However, where there is clear evidence of party expectations, such as through securing a protective order, courts seem to be more willing to acquiesce, if the order otherwise meets relevant standards. Parties seeking to maintain the confidentiality of arbitration proceedings should include a clear and explicit confidentiality provision in their arbitration agreement, should incorporate into the agreement any appropriate institutional confidentiality rules, and, further, should seek an order from the arbitrator or arbitration panel requiring that the proceeding be private and confidential, all of which can help in preventing future disclosures. Even still, the emphasis on adhering to statutory guidelines suggests that an agreement between parties to an arbitration often gives way when tested against the discovery statutes.
Thus, a fair summary seems to be that, when parties seek access to arbitration-related information, courts often engage in balancing, weighing the public interest in the disclosure of the information on the one hand and the parties' interest in maintaining the confidentiality of the information on the other. The results of such balancing have been uneven across jurisdictions, creating uncertainty for parties seeking to ensure confidentiality. The bottom line, therefore, is that neither federal nor state law presently provides any reliable support for the "confidentiality" of arbitration materials when such materials are sought by third-parties for purposes of discovery and admission at trial.
Now for the Opening Day memory.
Kevin Kennedy is the first former manager to appear in my blog. I listen to him (and his partner Jim Duquette) every weekday morning on Sirius/XM Satellite radio on the MLB Network--Channel 209 on Sirius and 175 on XM. They do a great show and one of my goals in doing this blog is to be invited on their show as a guest to talk about it. So if any of you can get this to Kevin (as well as the previous 13 editions), I would sincerely appreciate it. I interviewed Kevin at Dodger Stadium when he worked for either ESPN or Fox and talking to him was just like talking to one of my friends about baseball, except he knew more than any of them (myself included). He managed the Texas Rangers and the Boston Red Sox in the 1990's, and I have never been able to understand why no other club has hired him to manage since. But then he would be off the air, and that would not be good. Here are Kevin's memories.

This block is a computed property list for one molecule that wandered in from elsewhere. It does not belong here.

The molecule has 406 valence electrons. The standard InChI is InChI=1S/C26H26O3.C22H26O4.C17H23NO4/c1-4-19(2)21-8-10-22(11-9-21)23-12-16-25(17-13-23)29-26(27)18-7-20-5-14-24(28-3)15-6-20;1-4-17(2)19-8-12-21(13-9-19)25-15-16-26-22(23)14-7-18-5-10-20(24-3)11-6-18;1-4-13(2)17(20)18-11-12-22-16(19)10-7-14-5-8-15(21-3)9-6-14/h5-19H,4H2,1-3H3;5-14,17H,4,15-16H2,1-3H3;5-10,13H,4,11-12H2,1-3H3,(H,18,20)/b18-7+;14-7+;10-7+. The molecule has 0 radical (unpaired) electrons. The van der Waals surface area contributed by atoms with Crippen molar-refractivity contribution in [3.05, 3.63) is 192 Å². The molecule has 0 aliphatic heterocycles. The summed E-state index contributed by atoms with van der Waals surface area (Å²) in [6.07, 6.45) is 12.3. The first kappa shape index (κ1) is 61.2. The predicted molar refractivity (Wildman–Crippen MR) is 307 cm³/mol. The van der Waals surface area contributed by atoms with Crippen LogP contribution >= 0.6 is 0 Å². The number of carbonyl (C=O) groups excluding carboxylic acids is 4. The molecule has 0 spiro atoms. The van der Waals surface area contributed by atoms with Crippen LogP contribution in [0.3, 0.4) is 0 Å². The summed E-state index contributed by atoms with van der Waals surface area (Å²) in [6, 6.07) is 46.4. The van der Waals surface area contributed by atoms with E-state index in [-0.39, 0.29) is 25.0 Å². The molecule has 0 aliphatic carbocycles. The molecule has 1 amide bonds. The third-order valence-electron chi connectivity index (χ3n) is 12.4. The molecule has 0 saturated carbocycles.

"One of the most memorable Opening Days for me was my first one as a manager with the Texas Rangers. We opened in Baltimore, and it was my first day as a major league manager. President Clinton was there, just to see my first game! It was a pretty big event from a lot of standpoints, but for me, I was managing guys like Jose Canseco, Juan Gonzalez, Rafael Palmeiro, Julio Franco and Nolan Ryan, who was 46 years old and beginning his last year in the majors, while I was younger and was beginning my first year in the majors! I remember receiving a tape of the game from a local TV station that did the game, and you can see me walking back and forth in the dugout, talking to the guys. I remember pinch hitting Doug Strange for Billy Ripken, and Doug hitting a game winning two run homer off Greg Olsen.
"I also remember my first Opener as the Red Sox manager. I think we played the Twins, but what I do remember was walking up the runway at Fenway as the home manager and seeing the Green Monster. That will give you chills. When you're the visiting team, you don't have the same view of the Green Monster - it's to our left after the runway. It was impressive, and it's a memory I will never lose."
Thanks Kevin--I really would be an entertaining guest on your show.
See you all in two weeks. Richie